Despite being new student and freshman at an all-boys high school, Jerry Reinault knows better than to mess with the well-known—but unofficial—student power structure, The Vigils. Everyone’s aware that it’s this “organization”, headed by wise-guy Archie Costello, which begets hierarchy, maintains “order” and doles out responsibilities, essentially relegating underclassmen and outsiders to otherwise thankless tasks of school fundraisers. Now that the annual chocolate sale has essentially doubled its quota, everyone has to work just a little extra, everyone except the stubbornly obstinate Jerry that is. While Jerry’s stern refusal to participate is only uncomfortable at first, his sustained defiance in the face of increasingly hazardous circumstances soon culminates in an all-out war, one in which it seems Jerry has no other choice but to surrender his will to The Vigils' or suffer the brutal consequences.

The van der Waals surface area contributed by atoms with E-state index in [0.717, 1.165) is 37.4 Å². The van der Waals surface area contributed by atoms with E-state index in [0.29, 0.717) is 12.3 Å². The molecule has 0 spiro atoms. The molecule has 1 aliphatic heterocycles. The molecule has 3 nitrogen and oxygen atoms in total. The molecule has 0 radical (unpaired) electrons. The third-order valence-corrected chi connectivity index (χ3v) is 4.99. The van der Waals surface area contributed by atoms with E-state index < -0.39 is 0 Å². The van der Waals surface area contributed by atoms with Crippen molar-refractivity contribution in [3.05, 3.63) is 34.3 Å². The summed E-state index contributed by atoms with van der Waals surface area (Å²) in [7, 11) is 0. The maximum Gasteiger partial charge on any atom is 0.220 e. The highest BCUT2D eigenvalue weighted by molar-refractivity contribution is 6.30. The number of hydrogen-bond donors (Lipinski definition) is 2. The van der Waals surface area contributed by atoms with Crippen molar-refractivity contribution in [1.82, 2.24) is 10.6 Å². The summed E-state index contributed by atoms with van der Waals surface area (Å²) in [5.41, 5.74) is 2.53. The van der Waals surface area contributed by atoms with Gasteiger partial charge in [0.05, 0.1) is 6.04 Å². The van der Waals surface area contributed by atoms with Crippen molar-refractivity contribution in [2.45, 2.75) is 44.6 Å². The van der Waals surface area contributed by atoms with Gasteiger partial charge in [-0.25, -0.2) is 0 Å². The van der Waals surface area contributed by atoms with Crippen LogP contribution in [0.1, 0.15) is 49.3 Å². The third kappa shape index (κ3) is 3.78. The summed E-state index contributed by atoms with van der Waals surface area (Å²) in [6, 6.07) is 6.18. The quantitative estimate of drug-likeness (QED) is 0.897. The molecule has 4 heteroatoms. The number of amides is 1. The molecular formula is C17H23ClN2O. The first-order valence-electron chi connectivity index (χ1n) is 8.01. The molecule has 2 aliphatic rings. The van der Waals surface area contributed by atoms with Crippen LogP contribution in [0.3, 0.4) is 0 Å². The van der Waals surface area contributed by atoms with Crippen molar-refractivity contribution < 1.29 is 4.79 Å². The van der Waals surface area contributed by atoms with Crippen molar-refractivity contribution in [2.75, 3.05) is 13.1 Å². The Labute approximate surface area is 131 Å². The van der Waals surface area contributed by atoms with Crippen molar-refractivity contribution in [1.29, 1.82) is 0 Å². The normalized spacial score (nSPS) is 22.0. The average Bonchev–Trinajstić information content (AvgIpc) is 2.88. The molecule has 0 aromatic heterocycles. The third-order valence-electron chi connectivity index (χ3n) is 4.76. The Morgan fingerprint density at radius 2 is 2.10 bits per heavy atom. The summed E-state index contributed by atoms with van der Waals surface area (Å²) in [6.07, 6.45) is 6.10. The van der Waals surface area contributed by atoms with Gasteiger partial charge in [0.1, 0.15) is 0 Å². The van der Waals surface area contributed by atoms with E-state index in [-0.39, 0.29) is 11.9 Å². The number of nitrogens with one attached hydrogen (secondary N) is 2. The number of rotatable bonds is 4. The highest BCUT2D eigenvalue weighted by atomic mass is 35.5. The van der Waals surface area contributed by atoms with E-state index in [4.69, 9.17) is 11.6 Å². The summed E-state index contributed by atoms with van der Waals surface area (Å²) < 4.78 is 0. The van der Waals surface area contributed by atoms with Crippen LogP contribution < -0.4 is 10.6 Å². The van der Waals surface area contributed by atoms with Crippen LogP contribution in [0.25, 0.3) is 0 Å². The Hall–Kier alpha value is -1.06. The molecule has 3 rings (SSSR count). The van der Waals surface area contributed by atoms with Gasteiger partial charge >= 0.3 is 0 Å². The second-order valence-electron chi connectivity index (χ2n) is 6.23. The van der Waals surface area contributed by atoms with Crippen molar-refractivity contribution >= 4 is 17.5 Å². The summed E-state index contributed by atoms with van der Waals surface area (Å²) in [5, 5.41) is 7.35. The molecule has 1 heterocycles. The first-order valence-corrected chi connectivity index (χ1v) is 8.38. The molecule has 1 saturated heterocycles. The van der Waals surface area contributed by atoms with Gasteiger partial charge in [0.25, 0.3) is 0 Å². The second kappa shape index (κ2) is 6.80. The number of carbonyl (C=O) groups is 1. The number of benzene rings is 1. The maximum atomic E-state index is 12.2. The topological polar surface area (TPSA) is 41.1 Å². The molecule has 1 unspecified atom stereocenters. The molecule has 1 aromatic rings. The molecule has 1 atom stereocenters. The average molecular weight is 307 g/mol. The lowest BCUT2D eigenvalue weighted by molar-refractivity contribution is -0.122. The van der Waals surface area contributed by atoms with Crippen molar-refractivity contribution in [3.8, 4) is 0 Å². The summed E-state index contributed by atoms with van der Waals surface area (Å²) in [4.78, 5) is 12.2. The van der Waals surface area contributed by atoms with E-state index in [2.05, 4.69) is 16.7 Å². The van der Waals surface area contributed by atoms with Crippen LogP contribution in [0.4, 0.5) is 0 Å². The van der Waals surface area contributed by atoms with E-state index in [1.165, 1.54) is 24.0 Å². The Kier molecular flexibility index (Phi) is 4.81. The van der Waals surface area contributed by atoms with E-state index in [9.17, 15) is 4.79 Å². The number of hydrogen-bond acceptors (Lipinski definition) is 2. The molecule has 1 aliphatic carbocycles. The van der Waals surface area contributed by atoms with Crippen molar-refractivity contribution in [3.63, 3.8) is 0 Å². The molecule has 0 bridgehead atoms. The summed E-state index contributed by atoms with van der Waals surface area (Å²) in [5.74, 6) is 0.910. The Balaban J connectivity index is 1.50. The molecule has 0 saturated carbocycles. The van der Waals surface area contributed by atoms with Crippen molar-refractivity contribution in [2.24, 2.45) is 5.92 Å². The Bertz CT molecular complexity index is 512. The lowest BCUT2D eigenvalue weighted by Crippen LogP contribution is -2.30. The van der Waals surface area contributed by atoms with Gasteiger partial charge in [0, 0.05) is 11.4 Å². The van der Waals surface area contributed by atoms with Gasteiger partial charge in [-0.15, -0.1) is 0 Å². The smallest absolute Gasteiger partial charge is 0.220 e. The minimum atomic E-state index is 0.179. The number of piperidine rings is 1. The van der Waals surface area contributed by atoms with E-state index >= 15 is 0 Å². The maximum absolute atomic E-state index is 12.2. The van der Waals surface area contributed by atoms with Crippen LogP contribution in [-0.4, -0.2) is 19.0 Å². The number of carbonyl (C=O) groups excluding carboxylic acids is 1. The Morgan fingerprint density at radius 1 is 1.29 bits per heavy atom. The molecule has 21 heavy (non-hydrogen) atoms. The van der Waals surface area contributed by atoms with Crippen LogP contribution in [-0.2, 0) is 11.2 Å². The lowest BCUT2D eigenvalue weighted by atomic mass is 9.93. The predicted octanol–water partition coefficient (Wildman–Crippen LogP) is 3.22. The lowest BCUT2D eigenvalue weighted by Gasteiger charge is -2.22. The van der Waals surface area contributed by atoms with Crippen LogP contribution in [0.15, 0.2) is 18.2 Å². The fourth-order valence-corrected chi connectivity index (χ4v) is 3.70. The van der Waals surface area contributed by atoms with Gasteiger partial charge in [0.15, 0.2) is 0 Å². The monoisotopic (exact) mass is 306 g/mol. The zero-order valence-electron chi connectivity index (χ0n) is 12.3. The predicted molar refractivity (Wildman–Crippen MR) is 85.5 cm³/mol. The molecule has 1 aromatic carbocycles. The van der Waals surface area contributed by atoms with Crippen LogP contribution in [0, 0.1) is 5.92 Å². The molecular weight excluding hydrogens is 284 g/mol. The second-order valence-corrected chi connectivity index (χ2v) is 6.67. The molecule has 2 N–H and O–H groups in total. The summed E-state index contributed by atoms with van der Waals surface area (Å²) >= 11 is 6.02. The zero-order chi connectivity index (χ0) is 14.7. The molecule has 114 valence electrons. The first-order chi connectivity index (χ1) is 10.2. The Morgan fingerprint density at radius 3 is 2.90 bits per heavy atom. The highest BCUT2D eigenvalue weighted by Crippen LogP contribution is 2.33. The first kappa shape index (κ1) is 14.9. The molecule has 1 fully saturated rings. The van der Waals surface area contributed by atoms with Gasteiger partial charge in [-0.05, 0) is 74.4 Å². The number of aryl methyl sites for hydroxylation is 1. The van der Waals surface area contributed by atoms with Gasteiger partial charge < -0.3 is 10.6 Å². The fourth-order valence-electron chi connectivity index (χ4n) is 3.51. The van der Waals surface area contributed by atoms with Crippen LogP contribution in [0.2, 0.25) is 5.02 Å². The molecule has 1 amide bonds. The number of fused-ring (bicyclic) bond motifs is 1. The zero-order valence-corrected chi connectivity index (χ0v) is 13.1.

Cormier’s publication of Chocolate War in 1974 had an immediate and lasting impact, firmly setting him up as one of YA’s capstone authors. Though the premise of the novel may seem outdated or overblown, the focus of the story's not so much about what’s going on as it is about the internal motivations of the characters and the impending potential for disaster. Still mourning his mother's death from cancer, Jerry’s nonconformist resolution stems from a need to know his actions have meaning, that power and authority (to at least some degree) is possible by his own initiative. Conversely Archie, though driven by an obvious lust for power, also seeks fulfillment through personal enterprise, a manifestation of broader events sprung by his own influence of control. Those unfamiliar with how serious things can get at an all male school may be a little off put by the scenario, but readers won’t have a problem gravitating towards Cormier’s mastery of characterization and accurate depiction of mob-rule mentality.